On October 30, 2014, the Centers for Medicare and Medicaid Services (CMS) announced its final rule regarding changes to the Medicare home health care prospective payment system. The changes, which are set to go into effect in calendar year 2015, will reduce payments to home health agencies (HHAs) by approximately .30 percent, or $60 million. This decrease comes as a result of the 2.1 percent home health payment update percentage. Additionally, the decrease implements the second year of the four-year phase in of the rebasing adjustments promulgated by Section 3131(a) of the Affordable Care Act.
CMS stated that the final rule is one of several to be released for calendar year 2015 aimed at reflecting a broader strategy to deliver better care at lower cost by increasing delivery efficiency. Provisions in the final rule should transition the healthcare system into one that values quality over quantity by focusing on reforms such as helping manage and improve chronic diseases, measuring for better health outcomes, focusing on disease prevention and fostering a more-efficient and coordinated system.
The Medicare program reimburses HHAs through a prospective payment system that pays higher rates for beneficiaries with greater needs. Currently, all HHAs must provide relevant data from patient assessments, which CMS uses to annually determine payment rates. In order to qualify for the Medicare home health benefit, a beneficiary must be cared for by a physician, require physical therapy or speech-language pathology, require intermittent skilled nursing care, or continue to need occupational therapy. Additionally, the beneficiary is required to be homebound and receive services from a Medicare-approved HHA. Outlined below are changes that the final rule makes to various aspects related to the home health prospective payment system.
Face-to-Face Encounter Regulatory Requirements Reform– Under the ACA, certifying physicians, or allowed non-physician providers, are required to have a face-to-face encounter with a beneficiary before the physician certifies the beneficiary’s home health benefit eligibility. Under current requirements, the encounter must occur within 90 days before care begins, or within 30 days after care begins. In addition, part of the documentation must include a “brief narrative” that explains why the clinical findings during the encounter support that the patient is homebound and needs skilled services.
In the final rule, CMS finalized three changes to the face-to-face encounter documentation requirements that are effective for start of care episodes beginning on or after January 1, 2015. First, CMS eliminated the current narrative requirement for most services. The certifying physician must still certify that the face-to-face encounter occurred, that the encounter was related to the primary reason for home health services and document the date of such encounter. CMS will require the certifying physician to provide documentation in their medical records, or when applicable the acute/post-acute care facility’s medical records, to be used as the basis for certification of the beneficiary’s eligibility for home health services. CMS confirmed that the medical records should include the visit note from the face-to-face encounter. Second, CMS finalized that if a HHA claim is denied, the related physician claim for certifying or re-certifying the beneficiary’s eligibility is considered non-covered as well because there is no longer a respective claim for Medicare-covered home health services. Lastly, CMS clarified that face-to-face encounters are required for certifications, rather than initial episodes. CMS also noted that certification, as opposed to re-certification, is typically considered to be whenever a new assessment is completed to initiate care.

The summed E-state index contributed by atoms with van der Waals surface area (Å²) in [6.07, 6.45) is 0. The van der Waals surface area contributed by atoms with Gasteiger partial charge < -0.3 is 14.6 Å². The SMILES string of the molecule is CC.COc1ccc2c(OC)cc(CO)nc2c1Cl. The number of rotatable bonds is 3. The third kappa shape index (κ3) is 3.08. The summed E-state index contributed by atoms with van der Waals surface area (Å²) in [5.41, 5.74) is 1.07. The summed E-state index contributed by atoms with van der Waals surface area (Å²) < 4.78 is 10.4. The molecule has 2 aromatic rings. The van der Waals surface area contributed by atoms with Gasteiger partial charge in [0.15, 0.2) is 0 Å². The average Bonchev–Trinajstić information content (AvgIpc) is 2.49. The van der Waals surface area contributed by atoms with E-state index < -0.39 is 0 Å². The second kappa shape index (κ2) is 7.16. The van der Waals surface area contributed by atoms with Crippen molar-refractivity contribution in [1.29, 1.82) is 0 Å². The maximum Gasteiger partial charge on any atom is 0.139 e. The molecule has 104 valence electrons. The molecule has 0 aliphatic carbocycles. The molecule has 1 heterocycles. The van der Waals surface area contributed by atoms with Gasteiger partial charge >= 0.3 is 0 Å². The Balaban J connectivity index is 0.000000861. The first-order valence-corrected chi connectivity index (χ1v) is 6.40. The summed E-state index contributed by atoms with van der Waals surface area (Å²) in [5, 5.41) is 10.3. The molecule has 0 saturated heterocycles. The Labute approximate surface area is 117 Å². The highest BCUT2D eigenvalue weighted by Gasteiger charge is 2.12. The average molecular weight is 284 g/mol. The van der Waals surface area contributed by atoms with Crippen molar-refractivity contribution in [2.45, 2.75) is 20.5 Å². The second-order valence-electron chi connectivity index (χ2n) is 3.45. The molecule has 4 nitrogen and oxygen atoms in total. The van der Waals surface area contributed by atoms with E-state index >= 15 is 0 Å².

Therapy Reassessments Modifications– The final rule eliminated the 13th and 19th visit reassessment requirements for therapists. Instead, for episodes beginning on or after January 1, 2015, a qualified therapist, not an assistant, is required to provide the needed services and reassess the patient at least once every 30 days. CMS hopes this change will reduce the burden on HHAs who formerly had to count visits. Additionally, the new policy should reduce the risk of non-covered stays, allowing therapists to focus on providing higher quality of care.
Conditions of Participation Changes for Speech-language Pathologists– In the final rule, CMS changed the Home Health Conditions of Participation for speech language pathologists (SLPs) in an effort to provide more flexibility by deferring to State licensure requirements. Following the implementation, an SLP is an individual that meets one of the following requirements:
- Has a master’s or doctoral degree in speech-language pathology, and is licensed as a speech-language pathologist by the state where they furnish services; or
- Has a master’s or doctoral degree in speech-language pathology, and successfully completed 350 hours of supervised clinical practicum (or is on the process of accumulating such supervised clinical experience), has at least nine months of supervised full-time speech-language pathology experience after obtaining a master’s or doctoral degree in speech-language pathology or related field, and has successfully completed a national examination approved by the Secretary.
Wachler & Associates regularly counsels healthcare providers regarding rules and regulations involving Medicare compliance and reimbursement, including application to home health agencies. If you have questions about how CMS’s final rule may impact your agency, please contact an experienced healthcare attorney at 248-544-0888 or via email at email@example.com. To stay updated on breaking healthcare news, please subscribe to the Wachler & Associates health law blog by adding your email address and clicking “Subscribe” in the window on the top right of this page.